Twelve years ago, doctors told Loretta Walker she had only few months to live and she should return home to put her affairs in order.
Instead, she began volunteering at the Red Cross blood center in Manteca. Having received transfusions herself, Loretta has had firsthand experience with blood donations and knows how important donating blood is for the community. In addition to her canteen work and volunteering at local mobile blood drives, Loretta offered to coordinate volunteers for the Manteca center.
“I love communicating with the other volunteers and donors,” said Loretta. I have made some new friends and love visiting my old friends too.”
Another project near to Loretta’s heart is helping Manteca youth. For the past 10 years, Loretta has been an integral part of the FUN (Friday Unity Night) Club. Determined to help keep kids off the streets and away from drugs, community leaders created a safe haven every Friday where kids would go to play games, hear live music and participate in presentations from the police and fire departments.
Loretta continues to serve, despite her ongoing fight against cancer. In April 2018, Loretta had radiation treatments because the tumors had grown. “I don’t give up,” she said. “I am dedicated to working with the community and all the people in it.”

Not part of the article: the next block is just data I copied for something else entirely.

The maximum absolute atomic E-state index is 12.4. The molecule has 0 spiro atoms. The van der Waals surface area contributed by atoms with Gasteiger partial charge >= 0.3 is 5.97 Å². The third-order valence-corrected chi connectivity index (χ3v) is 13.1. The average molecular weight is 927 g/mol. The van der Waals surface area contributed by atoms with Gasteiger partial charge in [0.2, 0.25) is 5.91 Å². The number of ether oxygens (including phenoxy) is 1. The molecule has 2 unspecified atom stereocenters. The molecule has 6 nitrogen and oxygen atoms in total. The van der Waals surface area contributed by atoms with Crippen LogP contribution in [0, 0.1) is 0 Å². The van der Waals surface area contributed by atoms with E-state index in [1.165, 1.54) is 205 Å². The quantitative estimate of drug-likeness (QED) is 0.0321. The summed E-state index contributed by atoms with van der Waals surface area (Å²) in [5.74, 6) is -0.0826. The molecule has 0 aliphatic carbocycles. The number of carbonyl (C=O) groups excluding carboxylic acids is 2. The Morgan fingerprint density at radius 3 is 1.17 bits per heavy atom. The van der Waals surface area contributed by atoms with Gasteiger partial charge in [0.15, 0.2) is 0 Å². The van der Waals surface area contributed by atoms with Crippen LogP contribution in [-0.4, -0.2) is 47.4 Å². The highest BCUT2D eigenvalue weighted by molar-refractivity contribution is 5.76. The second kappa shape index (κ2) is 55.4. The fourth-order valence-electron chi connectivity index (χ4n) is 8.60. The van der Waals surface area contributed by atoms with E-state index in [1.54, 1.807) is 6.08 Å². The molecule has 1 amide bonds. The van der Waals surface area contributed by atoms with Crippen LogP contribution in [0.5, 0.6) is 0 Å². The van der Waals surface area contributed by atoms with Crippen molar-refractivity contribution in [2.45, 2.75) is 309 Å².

Ten years ago, Hurricane Katrina gave birth to a wonderful project for children – The Pillowcase Project. This preparedness education program for 3rd through 5th grade students teaches about personal and family preparedness, local hazards, and basic coping skills.
During the 10th Anniversary of Katrina, Red Cross chapters across the nation have been participating in the World’s Largest Pillowcase Projects to increase awareness of this unique project. The Gold Country region kicked off this event at Prairie Elementary School in Elk Grove.
We were so thrilled to have Fox40 showcasing the project, the students and our volunteers LIVE on the air and later on in their evening newscast. Below you can see the piece in their 6PM News.
Four Fun Facts About the Pillowcase Project:
The Red Cross Pillowcase Project began in New Orleans after the disaster, where volunteers reached out to children in the community who remembered Katrina’s fury and remained afraid of storms.
The Red Cross took the lead in talking with them about disasters and loss, about rebuilding their lives starting with a pillowcase and a plan. Children began to feel the strength that comes from being prepared.
In the past 10 years, the Pillowcase Project has expanded to hundreds communities across the United States to help children better plan for their future. And it all begins with a pillowcase.
In the Gold Country Region, we have shared the Pillowcase Project with more than 3600 students.